Nights In Distortion is a doom record that simultaneously gleans from the past while moving the gothic doom genre forward. While not each idea plays out perfectly, the result is worth your time and attention.
Owl hearken from Germany, and while the band began as a death metal project, the doom prevailed. Their latest record is the subject of this review, in which staff writer Jake and editor Dominik share their thoughts and impressions of this juggernaut.
As an enthusiast of doom metal, there are plenty of flavors to choose from. More often than not, those flavors are stoner, funeral, sludge, or a tasty swirling of the three. While these trends are fine in their own right, I have been looking for more diversity in the doom aesthetic for a while. Well, I believe we have a flavorful outlier on our hands with Owl’s new record, Nights In Distortion. These six tracks are melancholic, gothic (notice the ‘ic’) metal and set themselves apart in many ways, flowing through introspection and anger and everything in between.
Let’s go ahead and get this out of the way: Owl owes a lot to Type O Negative. Simply put, there is no denying that in many ways, Owl have picked up this banner and carried it forward using the same tonality and atmosphere in their own ways. The opener “We Are Made For Twilight” is a fantastic example of how much density they love to pack into their songs. With an ever-present droning in the background, guitars awash in reverb and delay, the underpinnings of the song are delightful. Add to this Christian Kolf’s deep lead vocals and bellowing growls, and the sense of suffering increases tenfold.
The construction of the first track is an archetype of what follows, with a few variations on the recipe. “Transparent Monument” begins with more harshness, but along with it comes more melody. “Abortion of Empathy” ramps up the dissonance, picks up the pace and features some of the heaviest riffs on the record. Overall, the tone is quite consistent throughout the album, which makes for a genuinely cohesive experience throughout its surprisingly manageable runtime. Nights In Distortion is genuinely crushing emotional experience, but also finds a way to be an easy listen from front to back.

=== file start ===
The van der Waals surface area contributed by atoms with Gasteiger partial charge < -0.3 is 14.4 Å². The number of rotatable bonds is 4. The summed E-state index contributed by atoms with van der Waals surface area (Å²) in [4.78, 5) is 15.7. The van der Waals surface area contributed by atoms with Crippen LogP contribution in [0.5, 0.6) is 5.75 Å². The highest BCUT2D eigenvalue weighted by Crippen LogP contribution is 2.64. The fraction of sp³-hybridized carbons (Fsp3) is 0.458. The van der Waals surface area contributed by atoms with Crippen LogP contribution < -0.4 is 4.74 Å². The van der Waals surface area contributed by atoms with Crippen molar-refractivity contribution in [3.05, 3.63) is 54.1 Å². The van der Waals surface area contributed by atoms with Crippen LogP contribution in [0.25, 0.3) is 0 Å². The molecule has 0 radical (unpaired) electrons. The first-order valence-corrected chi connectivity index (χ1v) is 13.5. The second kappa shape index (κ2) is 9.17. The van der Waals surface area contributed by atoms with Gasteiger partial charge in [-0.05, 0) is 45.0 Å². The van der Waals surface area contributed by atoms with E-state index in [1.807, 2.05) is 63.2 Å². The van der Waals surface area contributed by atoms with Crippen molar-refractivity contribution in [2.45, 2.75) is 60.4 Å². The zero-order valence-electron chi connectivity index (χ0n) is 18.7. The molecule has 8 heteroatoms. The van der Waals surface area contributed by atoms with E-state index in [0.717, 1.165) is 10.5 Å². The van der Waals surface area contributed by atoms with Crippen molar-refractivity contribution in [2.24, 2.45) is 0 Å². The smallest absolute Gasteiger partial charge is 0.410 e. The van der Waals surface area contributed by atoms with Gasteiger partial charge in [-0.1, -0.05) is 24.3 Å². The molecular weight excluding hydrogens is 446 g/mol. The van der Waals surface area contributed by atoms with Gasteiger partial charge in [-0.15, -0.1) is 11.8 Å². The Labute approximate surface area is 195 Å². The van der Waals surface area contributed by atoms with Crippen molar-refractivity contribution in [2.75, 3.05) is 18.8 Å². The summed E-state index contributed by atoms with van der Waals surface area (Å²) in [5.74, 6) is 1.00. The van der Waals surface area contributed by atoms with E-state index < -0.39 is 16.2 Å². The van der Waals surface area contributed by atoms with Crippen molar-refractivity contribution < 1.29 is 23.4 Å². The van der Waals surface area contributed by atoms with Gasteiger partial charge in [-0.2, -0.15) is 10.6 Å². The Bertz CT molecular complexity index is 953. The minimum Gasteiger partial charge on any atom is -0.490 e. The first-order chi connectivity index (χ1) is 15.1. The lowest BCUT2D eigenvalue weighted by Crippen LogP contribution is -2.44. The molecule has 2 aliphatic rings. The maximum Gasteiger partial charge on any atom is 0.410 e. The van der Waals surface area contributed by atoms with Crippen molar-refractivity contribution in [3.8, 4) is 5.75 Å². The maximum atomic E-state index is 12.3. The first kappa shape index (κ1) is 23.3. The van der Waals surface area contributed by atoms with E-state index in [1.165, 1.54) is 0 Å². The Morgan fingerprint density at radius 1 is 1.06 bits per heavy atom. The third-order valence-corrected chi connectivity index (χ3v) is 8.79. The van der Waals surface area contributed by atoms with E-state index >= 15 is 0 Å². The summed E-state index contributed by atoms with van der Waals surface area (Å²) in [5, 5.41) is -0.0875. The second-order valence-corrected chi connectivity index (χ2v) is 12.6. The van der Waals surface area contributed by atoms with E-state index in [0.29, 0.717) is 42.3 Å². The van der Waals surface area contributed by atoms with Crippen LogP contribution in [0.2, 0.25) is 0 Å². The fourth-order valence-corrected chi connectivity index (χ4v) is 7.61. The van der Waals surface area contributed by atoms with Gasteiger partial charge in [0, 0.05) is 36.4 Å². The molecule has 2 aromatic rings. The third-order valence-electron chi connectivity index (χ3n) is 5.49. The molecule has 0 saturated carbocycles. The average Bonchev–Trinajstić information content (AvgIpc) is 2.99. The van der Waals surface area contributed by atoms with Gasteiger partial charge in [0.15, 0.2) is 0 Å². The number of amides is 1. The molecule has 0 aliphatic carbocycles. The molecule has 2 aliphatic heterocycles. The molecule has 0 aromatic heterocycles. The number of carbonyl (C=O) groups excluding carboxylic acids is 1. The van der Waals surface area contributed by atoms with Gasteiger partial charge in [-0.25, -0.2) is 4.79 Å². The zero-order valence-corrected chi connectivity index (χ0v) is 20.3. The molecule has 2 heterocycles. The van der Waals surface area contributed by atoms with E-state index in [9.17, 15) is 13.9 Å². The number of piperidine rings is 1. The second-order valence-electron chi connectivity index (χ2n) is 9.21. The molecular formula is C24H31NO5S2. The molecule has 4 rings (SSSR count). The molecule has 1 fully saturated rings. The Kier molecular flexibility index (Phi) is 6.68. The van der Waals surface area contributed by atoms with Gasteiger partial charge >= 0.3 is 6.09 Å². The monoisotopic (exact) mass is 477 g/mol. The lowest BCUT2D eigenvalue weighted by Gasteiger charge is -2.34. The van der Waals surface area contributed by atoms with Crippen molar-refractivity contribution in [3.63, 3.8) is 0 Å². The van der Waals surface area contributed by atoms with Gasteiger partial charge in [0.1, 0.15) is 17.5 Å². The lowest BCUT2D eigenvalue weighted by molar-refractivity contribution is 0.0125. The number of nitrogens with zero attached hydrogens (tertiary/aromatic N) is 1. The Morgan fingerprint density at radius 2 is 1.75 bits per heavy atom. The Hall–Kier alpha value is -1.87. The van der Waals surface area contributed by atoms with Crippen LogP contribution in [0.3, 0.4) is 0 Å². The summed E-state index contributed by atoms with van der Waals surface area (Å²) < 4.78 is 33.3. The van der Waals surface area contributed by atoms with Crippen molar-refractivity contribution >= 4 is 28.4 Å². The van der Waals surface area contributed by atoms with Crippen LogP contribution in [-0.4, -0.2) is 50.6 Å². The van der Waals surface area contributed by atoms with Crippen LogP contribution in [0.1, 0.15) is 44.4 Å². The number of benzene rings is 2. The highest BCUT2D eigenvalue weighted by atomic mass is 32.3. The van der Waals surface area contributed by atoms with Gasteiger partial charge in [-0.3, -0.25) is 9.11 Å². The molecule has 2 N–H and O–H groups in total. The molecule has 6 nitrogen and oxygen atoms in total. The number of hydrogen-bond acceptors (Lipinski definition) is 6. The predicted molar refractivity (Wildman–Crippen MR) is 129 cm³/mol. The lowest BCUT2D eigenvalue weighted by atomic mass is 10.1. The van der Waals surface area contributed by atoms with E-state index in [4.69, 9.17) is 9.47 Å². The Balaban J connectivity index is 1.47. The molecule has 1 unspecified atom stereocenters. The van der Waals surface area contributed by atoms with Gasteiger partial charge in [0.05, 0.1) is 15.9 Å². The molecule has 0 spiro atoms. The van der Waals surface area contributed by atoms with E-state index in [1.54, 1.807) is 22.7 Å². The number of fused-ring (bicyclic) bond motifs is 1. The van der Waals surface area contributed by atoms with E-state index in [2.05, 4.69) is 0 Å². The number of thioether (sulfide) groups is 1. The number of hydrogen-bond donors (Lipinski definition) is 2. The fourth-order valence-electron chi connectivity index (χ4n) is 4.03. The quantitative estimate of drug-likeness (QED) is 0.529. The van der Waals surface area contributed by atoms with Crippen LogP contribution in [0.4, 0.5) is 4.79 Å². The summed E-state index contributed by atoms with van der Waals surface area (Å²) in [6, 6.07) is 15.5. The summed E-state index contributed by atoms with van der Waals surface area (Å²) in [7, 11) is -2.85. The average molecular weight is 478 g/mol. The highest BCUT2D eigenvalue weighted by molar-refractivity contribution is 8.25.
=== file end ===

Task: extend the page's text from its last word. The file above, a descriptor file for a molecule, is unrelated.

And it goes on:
While Owl may not be a household name in the doom scene at large, here’s to hoping that Nights In Distortion will help catapult them into the spotlight. Their take on the genre, solid songwriting, and emotional prowess all work together in differentiating them from the pack. If you’re looking for something fresh but oddly familiar then give this album a spin. While it’s not the most dynamic listen of the year, it occupies a space that few records do these days, and that’s worth celebrating.
Northrhine-Westphalia represent! This has to be the first time I get to review a record by a band from my home state, so I thought I might as well make it count. Owl is a gothic/doom/death metal band from Bonn, formed in 2010 by Valborg vocalist/guitarist Christian Kolf and Klabautamann’s current live drummer Patrick Schroeder. Their new album, Nights In Distortion, is the first full-length record they recorded since 2015’s Aeon; the death of bassist Réne Marquis previously delayed its genesis.
Influenced by bands like Jesu, Type O Negative, Anathema, and Meshuggah (one of these things is not like the others), Owl inhabit a sparsely populated niche within the realms of metal music that’s made of emotionally draining atmospheres and pulverizing heaviness in equal part. Monstrous, towering riffs meet deep, sonorous clean vocals and ungodly bellows from the depths of despair. This is the aesthetic Owl have chosen to run with, and they faithfully stick to it throughout the whole of Nights In Distortion. The resulting cohesion carries the band through their dense, most times quite lengthy compositions, of which there are six on the album.
Setting the stage just right is key to achieving an atmospherically and stylistically consistent record, so it should surprise nobody that two of the strongest tracks are placed right at the beginning of Nights In Distortion. “We Are Made For Twilight” opens with a reverb-tinged build-up; Kolf’s vocals surge against the bitter cold of the guitars like waves against a forlorn iceberg. The female vocals that are introduced later on work perfectly in the context of the meaty riffs and dreary lead guitars. Sparse drums provide rhythmic accompaniment without shifting the focus from the main attractions. Here, the doom prevails – the following “Transparent Monument” shifts thing more into gothic territory. Lamenting vocals are set against rippling guitars, evoking an aura of drab elegance.
The following four tracks are mostly able to hold the high standard of quality set by these two. And yet, there is one major complaint I have to make. Whenever the duo gives their Meshuggah influences free reign, things tend to turn for the worse. They simply do not work as the main supporting pillar of Owl’s sound. Take “Inanna In Isolation” for example: the overly processed, ‘djenty’ main riff throws off the otherwise potent composition enough to almost derail it, and I breathed a sigh of relief when it gave way to cleaner tones towards the end.
Without giving up their own spark of originality, Owl manage to emulate the strengths of their musical forebears and expand upon their respective legacies by combining some of their trademark elements into a solid, if at times discrepant whole.